Introduction: The Shape of Things to Come - 3d Printed Oven
This project was the first of many exploring how some of the basic building blocks of machines will look like when optimized for 3d-printing. The Instructable focuses on building a 3d-printable oven. Aside from the electronics and a few hardware components, this oven is completely 3D printed! To prove a 3d-printed oven will actually work, we use it to BBQ some meat! Beside the delicious tri-tip, we also made some unexpected discoveries about plastic ovens...
Step 1: Why Make a Plastic Oven???
Of course, I didn't start out with the intent of making an oven. Five years ago, I was a post-doctoral researcher at UCSD working in a lab which studied the immune system. A small part of my project entailed an building an incubator to keep cells alive while we were imaging them on a microscope. The first version of the incubator combined a 3d-printed housing over a metal body, and it looked a lot like commercially available "stage-top" incubators for microscopes.
The incubator design evolved over the next couple of years. During the first major revision, I stopped myself to ask why was I still drawing a box if I had a 3d-printer? It wasn't even a conscious choice - I just started with a box because boxes are the most common shape for hardware products. I realized boxes are basically burned into our subconscious design paradigm. And why are boxes so common? Because they're the easiest shape to make - just use a press brake. This is when I started to question more and more of my design choices. As I reevaluated the different aspects of the design over the next few revisions, the incubator looked more organic and the underlying functionality began to manifest in the exterior form.
The final version had a very complex 3d-printed housing over a simple metal body. The plastic housing incorporated plumbing for air lines to supply the incubator, a reservoir for humidification, connections for tube fittings, ports for refilling water, and spaces for integrated circuit boards. The metal housing was used to for the walls and floor of the culture chamber where the cells were kept alive. I used metal because of its high thermal conductivity to spread the heat evenly around the chamber.
I never questioned whether I should be using metal at all...
Step 2: Forced Air Convection
In traditional ovens, a high-intensity heat source like a flame or electric heater is used and the metal spreads the heat around the chamber. Incubators used in biology labs work similarly, which is why I was using metal in the first place. When I started my Artist in Residence at Pier 9, I wanted to explore how I could eliminate the metal components from my incubator design. It's not that I hate metal or something, but 3d-printing metal isn't very accessible at the moment and I was interested in making it as easy as possible for budding scientists everywhere to 3d-print their own incubators.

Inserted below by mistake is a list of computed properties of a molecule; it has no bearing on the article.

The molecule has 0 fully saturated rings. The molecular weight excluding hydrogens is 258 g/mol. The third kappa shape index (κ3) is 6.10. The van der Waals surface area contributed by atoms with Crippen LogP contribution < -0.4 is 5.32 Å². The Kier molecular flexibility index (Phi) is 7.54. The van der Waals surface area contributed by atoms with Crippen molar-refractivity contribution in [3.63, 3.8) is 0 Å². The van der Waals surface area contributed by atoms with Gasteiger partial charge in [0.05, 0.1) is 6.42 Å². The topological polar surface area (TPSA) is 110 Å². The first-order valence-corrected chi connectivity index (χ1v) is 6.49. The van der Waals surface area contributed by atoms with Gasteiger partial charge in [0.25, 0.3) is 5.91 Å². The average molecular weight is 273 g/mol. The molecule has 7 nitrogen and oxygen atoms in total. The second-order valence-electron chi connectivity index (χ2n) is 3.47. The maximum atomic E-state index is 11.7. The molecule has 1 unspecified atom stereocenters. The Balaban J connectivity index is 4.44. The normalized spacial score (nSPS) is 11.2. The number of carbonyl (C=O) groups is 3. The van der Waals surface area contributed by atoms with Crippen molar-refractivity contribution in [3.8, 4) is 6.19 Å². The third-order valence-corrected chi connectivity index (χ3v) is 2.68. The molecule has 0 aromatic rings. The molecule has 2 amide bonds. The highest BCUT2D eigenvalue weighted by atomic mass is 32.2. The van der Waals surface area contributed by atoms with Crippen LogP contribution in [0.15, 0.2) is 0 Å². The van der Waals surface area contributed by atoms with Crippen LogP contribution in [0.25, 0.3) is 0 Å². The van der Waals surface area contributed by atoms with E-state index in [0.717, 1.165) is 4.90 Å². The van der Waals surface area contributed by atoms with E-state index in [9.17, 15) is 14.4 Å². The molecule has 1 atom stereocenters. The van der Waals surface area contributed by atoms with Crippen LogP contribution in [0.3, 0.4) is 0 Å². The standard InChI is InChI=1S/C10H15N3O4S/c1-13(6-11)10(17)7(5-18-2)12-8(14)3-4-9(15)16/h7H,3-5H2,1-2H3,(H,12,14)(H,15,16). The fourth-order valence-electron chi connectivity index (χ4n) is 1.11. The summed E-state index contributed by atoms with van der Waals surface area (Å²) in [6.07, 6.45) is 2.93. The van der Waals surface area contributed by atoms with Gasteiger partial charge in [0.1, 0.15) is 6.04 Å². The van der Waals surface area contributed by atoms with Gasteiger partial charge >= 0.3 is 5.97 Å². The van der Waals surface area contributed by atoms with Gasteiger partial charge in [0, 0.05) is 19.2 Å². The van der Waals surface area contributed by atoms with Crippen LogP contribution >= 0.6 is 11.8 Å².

I focused on using forced air convection through 3d-printed heat exchangers, and this is where things started getting hairy. Since I was designing parts with complex internal geometry, I had to consider the 3d-printer I was going to use. The simplest solution was to use an SLA printer since that what I used in the past to make similar parts. Fortunately, the Pier had more than a few Autodesk Ember printers available so I started building with that in mind. Since the Ember trades build envelope for higher resolution, the design I made as an AiR was very small and became more of a proof-of-concept than a working prototype.
The proof-of-concept doesn't look anything like an oven at all. The body holds all the electronics and attached to the body is a rectangular "head" with the printed heat exchange structures. The electronics consist of a circuit board with tall, thin ceramic heaters (actually just power resistors) and a blower that circulates the hot air throughout the part. The idea is to heat the thin layer of plastic between the interior surface of the oven and the intrinsic heat exchange network.
During my residency, I worked through a number of problems - like building manual supports (the auto-generated supports weren't working for these parts), organization of the feature tree (or design history if you use Fusion360), and self-supporting geometries.
Unfortunately, my residency was only part-time and the 3 months were over much quicker than I expected. But I learned enough to work on a "real" prototype...